Quality is always one of the critical issues discussed in translation. However, the roles of quality assurance and quality control in the process of manufacturing a product or providing a service are often glazed over.
An excellent place to start is to define the concepts that are part of the Quality discussion. These definitions are from the Food and Agriculture Organization of the United Nations.
Quality – This ISO definition expresses quality as follows, “The totality of features and characteristics of a product or service that bear on its ability to satisfy stated or implied needs.” In simpler words, one can say that a product has good quality when it “complies with the requirements specified by the client.
Quality Management – Quality Management is the assembly and management of all activities aimed at the production of quality by organizations of various kinds. In the present case, this implies the introduction and proper running of a Quality Management System (QMS).
Quality Assurance – Proper Quality Management implies implementation of the next level: Quality Assurance. The ISO definition reads: “the assembly of all planned and systematic actions necessary to provide adequate confidence that a product, process, or service will satisfy given quality requirements.” The result of these actions aimed at producing quality is ideally monitored by someone independent of the work, like an Internal Auditor or the Quality Assurance Officer.
Quality control – A significant part of the quality assurance effort is Quality Control defined by ISO as “the operational techniques and activities used to satisfy quality requirements. “ An essential part of the quality control is the Quality Assessment: the system of steps to verify if the quality control activities are effective, in other words: an evaluation of the products themselves.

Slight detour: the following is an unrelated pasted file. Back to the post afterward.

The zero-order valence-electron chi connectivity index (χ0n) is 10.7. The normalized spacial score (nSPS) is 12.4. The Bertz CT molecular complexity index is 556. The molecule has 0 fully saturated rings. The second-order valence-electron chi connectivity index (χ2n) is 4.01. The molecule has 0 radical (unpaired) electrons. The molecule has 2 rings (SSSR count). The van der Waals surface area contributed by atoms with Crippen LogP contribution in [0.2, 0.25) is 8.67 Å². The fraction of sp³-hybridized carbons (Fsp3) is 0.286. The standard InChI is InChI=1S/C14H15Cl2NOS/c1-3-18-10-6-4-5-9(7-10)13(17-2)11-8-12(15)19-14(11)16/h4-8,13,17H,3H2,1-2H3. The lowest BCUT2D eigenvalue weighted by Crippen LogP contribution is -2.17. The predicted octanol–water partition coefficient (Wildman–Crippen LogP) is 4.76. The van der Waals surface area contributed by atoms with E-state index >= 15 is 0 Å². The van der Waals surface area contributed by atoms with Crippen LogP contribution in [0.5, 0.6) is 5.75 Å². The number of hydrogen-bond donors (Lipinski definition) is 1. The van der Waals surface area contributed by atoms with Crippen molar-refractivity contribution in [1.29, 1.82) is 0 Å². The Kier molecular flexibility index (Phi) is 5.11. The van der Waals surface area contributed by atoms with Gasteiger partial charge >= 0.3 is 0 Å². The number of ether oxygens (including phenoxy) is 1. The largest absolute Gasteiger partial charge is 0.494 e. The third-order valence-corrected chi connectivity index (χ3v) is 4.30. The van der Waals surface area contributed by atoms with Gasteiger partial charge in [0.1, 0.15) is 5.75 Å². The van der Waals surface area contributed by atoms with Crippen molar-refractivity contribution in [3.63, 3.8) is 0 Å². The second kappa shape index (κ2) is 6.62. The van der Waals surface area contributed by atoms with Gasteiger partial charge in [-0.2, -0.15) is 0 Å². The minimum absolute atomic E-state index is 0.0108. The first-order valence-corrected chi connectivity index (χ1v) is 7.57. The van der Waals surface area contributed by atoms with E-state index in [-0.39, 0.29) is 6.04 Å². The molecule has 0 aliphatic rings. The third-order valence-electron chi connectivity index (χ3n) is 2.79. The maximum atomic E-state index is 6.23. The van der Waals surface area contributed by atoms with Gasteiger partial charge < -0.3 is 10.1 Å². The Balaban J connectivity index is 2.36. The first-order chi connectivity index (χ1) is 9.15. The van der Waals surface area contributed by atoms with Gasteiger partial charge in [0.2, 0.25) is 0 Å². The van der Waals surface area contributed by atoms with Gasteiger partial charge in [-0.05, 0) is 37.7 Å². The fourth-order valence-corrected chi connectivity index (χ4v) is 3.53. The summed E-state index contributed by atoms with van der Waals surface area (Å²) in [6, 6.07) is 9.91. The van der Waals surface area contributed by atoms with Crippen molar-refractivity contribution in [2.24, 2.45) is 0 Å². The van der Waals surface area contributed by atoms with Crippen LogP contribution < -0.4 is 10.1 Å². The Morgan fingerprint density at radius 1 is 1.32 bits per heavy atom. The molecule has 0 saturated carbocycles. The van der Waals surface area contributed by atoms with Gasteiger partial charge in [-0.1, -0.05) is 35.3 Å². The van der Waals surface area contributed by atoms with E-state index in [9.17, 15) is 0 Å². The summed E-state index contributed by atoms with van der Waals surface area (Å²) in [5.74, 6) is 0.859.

Quality control is primarily aimed at the prevention of errors. Yet, despite all efforts, it remains inevitable that mistakes will be made. Therefore, the control system should have checks to detect them. When errors are suspected or discovered, the “Five Ws” must be collected:
– what error was made?
– where was it made?
– when was it made?
– who made it?
– why was it made?
Only when all these questions are answered can proper action be taken to correct the error and prevent the same mistake from being repeated.
The big question to consider is how much energy your company can invest in Quality Assurance versus Quality Control. Would you prefer to prevent errors from happening at all, or would you prefer to catch the mistakes before they affect your finished product?
For each organization, there is likely a proper mix of QC and QA efforts that make sense. The cost and time required to prevent all mistakes are probably too high. In a recent episode of the Translation Confidential podcast, ISO consultant Sherri Gallagher discussed appropriate steps for companies seeking to implement a QMS for their organization.
Companies required to implement a QMS in support of an ISO registration sometimes see the effort as a waste of time and money, instead of thinking of the initiative as an investment in sound quality management.
Taking a company through the implementation of a QMS system and the eventual audit for an ISO registration can highlight critical gaps in your processes. These gaps affect the quality of your final product and will likely lead to rework and a loss of credibility and trust with your clients.
Some of the steps in implementing a QMS can lead to valuable benefits like:
- documented procedures
- onboarding procedures for employees and vendors
- determination of crucial Key Performance Indicators (KPI’s) for each role
- identifying and planning for risks to your companies profitability
A sound QMS can help you understand the proper balance between Quality Assurance and Quality Control in your organization.
Argo is ISO 9001, 17100, and 13485 registered to handle your most complex translation needs. Get in touch to have your project translated by a team that maintains some of the highest quality standards in the industry.
Peter founded Argo Translation, originally based in Milwaukee, WI, in 1995. Prior to transferring his love of all things international and his savvy business expertise into Chicago’s premier translation agency, he attended the University of Wisconsin-Milwaukee, where he graduated with a major in finance and human resource management. After graduation he went on to become an Italian translator and project manager for an international medical equipment manufacturer and major airline.